The Internet Control Message Protocol (“ICMP”) layer 56 (FIG. 2) is used for network management. The main functions of the ICMP 56 layer include error reporting, reachability testing (e.g., “pinging”) congestion control, route-change notification, performance, subnet addressing and others. Since the IP 54 is an unacknowledged protocol, datagrams may be discarded and the ICMP 56 is used for error reporting. ICMP 56 messages are IP 54 datagrams with a standard IP 54 header. As is well known in the art, an IP 54 header contains the IP 54 addresses of the source and destination network devices. For more information on the ICMP 56 see RFC-792 incorporated herein by reference.

The ICMP 56 messages typically report errors in the processing of IP 54 datagrams. ICMP 56 messages may also be used to detect whether a particular IP 54 address exists and if it can accept IP 54 datagrams. ICMP 56 messages that detect whether a particular IP 54 address is active are typically termed ICMP echo and ICMP echo reply messages. An ICMP echo message is a message sent from a source network device to a destination IP 54 address on the data network. If there exists a destination network device with that IP 54 address the destination network device will receive the ICMP echo message. The destination network device responds by sending an ICMP echo reply message back to the source network device.

ICMP 56 echo messages may be generated from a PING utility running on the source network device. PING is more fully described in RFC-2151 which is incorporated herein by reference. An ICMP 56 message is sent to the designated destination IP 54 address and the PING utility waits for a response in the form of an ICMP 56 echo reply message. A typical PING utility can take parameters and can output results. One of the inputs may be a destination IP 54 address of a destination network device whose existence or activity is under scrutiny. Also, the output of the PING utility may include a response time e.g. the value of the round-trip delay time, as measured by the source network device, between sending the ICMP 56 echo message and receiving the ICMP 56 echo reply message. The output of the PING utility may also be a message indicating that an ICMP 56 echo request timed out when the utility detected no ICMP 56 echo reply message within a certain time. Once launched, the PING utility may return a response time or a timeout message.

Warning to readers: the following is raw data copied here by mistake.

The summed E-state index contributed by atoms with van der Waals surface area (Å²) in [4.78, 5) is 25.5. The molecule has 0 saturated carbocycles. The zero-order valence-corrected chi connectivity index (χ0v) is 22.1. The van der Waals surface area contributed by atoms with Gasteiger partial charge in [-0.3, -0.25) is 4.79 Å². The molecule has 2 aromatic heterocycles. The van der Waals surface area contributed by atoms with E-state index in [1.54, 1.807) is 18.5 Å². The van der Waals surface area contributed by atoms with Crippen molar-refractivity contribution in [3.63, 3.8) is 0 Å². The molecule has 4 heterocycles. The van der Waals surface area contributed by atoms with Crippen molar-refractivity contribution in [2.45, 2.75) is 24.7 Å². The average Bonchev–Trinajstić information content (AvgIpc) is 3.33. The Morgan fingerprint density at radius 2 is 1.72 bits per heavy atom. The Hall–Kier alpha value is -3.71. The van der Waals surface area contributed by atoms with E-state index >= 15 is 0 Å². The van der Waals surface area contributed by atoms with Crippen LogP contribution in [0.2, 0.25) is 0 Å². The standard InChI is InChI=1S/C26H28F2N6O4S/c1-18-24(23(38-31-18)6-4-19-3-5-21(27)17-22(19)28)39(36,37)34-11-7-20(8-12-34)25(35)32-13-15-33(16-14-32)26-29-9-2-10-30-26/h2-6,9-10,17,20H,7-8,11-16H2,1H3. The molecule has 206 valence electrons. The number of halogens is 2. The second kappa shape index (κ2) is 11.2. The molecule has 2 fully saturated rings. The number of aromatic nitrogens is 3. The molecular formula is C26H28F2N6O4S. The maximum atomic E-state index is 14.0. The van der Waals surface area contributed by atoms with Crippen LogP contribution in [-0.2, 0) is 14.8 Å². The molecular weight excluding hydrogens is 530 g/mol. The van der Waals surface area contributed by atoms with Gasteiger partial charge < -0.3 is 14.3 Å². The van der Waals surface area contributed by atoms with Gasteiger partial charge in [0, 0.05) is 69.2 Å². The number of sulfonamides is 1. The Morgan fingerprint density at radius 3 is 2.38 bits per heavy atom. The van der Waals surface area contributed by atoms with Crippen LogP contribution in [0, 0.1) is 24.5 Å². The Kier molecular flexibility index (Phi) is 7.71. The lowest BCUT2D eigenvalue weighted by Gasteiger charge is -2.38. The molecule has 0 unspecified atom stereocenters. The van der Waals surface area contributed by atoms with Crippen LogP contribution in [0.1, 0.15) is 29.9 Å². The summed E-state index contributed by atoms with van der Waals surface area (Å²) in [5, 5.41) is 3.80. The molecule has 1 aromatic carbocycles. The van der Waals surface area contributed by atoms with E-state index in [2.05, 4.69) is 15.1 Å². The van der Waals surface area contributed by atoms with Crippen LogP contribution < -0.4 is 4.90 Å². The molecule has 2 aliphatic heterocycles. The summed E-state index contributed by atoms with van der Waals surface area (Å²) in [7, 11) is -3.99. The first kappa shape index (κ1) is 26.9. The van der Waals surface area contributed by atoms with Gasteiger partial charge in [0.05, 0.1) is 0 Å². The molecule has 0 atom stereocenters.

FIG. 18 illustrates the message structure of an ICMP 56 echo message or an ICMP 56 echo reply message. Message 394 comprises a type field 396, a code field 398, a checksum field 400, an identifier field 402, a sequence field 404, and a data field 406. An ICMP 56 echo message has a standard IP 54 header (not shown in FIG. 18) with the source address set as the IP 54 address of the network device generating the ICMP 56 message and the destination address set as the IP 54 address of the network device to be requested for a response. The header of the ICMP 56 echo reply message sent in response simply reverses the source and destination addresses from the ICMP 56 echo message.